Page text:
NEW YORK – At least an additional 777 lives in New York have been lost over the past 24 hours due to the new coronavirus, but Gov. Andrew Cuomo noted a downward trend in hospitalizations was a significantly positive sign.
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CITY DEATH COUNT PASSES 5,000
Citywide, as of 5 p.m. Friday, there were 94,409 confirmed cases of COVID-19, 5,429 deaths, and 25,920 hospitalizations.
The state reported 5,820 deaths in New York City as of 11:30 a.m. (The city uses different methods to tabulate its count).
The city’s coronavirus death count Thursday was 4,778. The city has reported 4,333 deaths in April — more than double the entire total up until that point, although there are concerns the death count is actually higher.
The borough-by-borough breakdown of confirmed cases, with some fluctuation in the numbers:
- Queens: 29,754 confirmed cases
- Brooklyn: 24,846
- The Bronx: 20,543
- Manhattan: 12,201
- Staten Island: 7,027
Cuomo reported New York state has seen, as of midnight Thursday, 170,512 confirmed coronavirus cases and 7,844 deaths.
A week ago, New York City's confirmed case total was 56,289. A week before that: 26,697.
A week ago, New York City's confirmed coronavirus death count was 1,867. A week before that: 450.
NEW YORK SEES NET NEGATIVE CHANGE IN ICU ADMISSIONS
Speaking to reporters Friday in Albany at his daily coronavirus press briefing, Cuomo said, for the first time since the coronavirus pandemic hit New York, the change in ICU admissions was negative, meaning there were fewer of those severely ill patients than there were previously.
"What we do today will determine the infection rate two or three days from now," Cuomo said, urging New Yorkers to stay the course with social distancing.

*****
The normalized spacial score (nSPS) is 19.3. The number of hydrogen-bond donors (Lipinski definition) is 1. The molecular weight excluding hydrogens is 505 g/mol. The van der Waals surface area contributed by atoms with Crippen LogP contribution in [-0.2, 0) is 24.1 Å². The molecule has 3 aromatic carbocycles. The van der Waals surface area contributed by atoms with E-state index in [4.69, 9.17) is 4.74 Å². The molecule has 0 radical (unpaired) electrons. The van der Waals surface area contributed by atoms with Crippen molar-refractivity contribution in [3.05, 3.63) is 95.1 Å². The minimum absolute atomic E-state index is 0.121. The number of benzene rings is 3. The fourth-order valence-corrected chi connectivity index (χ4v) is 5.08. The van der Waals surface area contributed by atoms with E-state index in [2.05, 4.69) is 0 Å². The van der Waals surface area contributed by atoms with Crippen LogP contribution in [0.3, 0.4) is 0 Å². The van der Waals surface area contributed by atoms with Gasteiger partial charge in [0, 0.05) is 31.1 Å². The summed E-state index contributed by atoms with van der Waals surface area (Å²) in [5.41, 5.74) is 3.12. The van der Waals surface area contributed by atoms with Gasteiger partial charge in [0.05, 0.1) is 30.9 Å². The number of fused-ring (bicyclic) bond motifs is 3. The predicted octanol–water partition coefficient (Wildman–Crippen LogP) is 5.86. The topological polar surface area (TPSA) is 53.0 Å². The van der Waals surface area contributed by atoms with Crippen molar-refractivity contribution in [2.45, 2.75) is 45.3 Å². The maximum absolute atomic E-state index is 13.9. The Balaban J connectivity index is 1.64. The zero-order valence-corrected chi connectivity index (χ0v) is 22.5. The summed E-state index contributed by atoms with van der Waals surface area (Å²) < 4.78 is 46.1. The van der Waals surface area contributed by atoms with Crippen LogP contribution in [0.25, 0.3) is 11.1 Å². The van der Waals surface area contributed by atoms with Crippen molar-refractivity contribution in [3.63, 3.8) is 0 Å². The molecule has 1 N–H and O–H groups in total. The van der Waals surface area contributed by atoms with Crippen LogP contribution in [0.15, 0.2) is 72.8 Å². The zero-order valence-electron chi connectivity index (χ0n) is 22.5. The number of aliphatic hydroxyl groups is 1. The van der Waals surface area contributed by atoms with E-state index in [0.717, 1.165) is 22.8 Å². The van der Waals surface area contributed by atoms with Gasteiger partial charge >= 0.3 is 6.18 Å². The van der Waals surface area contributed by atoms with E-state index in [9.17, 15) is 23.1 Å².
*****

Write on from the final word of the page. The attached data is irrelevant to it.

Cuomo reiterated that the worst-case scenario on hospitalizations was unlikely to play out. The governor once said as many 140,000 hospital beds could be needed; new estimates put that number closer to 20,000.
Cuomo was asked if he believed his estimates being so far off might erode his credibility.
“Because I relied on experts who were making a projection? No,” the governor said. “I think my credibility would be affected if I didn’t ask experts for their opinion and then do everything I can to meet those numbers that they produced.”
On why New York's actual curve is lower than initial projections, the governor pointed out they were all based on estimations. He also said it was dependent on two main variables: What policies were put in place, and how well people complied with the policies.
Cuomo says testing is the next challenge the state faces in keeping numbers on a downward trend and addressing case number flareups.
"The key to reopening is going to be testing,” said Cuomo, adding that it won’t be like a light switch where everyone goes back on a certain day.
“It’s going to be a gradual, phased process," he added.
The governor says he wants to see that involve testing of antibodies, diagnostic results, and testing on a greater scale, although State Health Commissioner Dr. Howard Zucker acknowledged earlier this week that there was no proof those who’ve had COVID-19 can’t get reinfected.
Cuomo says the state will join New Jersey and Connecticut to create a testing coalition. He is also calling on the federal government for support through the Defense Production Act.
Cuomo said he was speaking with congressional leaders about establishing a fund for frontline workers, much like what was done for first responders after 9/11.
“We think the federal government should set up a heroes' compensation fund to compensate our health care and other frontline workers for what they did here,” he said. “Saying thanks is nice. Actually providing assistance is even better.“
The governor also announced that the state of New York will expand food assistance. The state will spend $200 million, which should help 700,000 households that have seen their needs grow since the crisis began.
This story includes reporting from Zack Fink.
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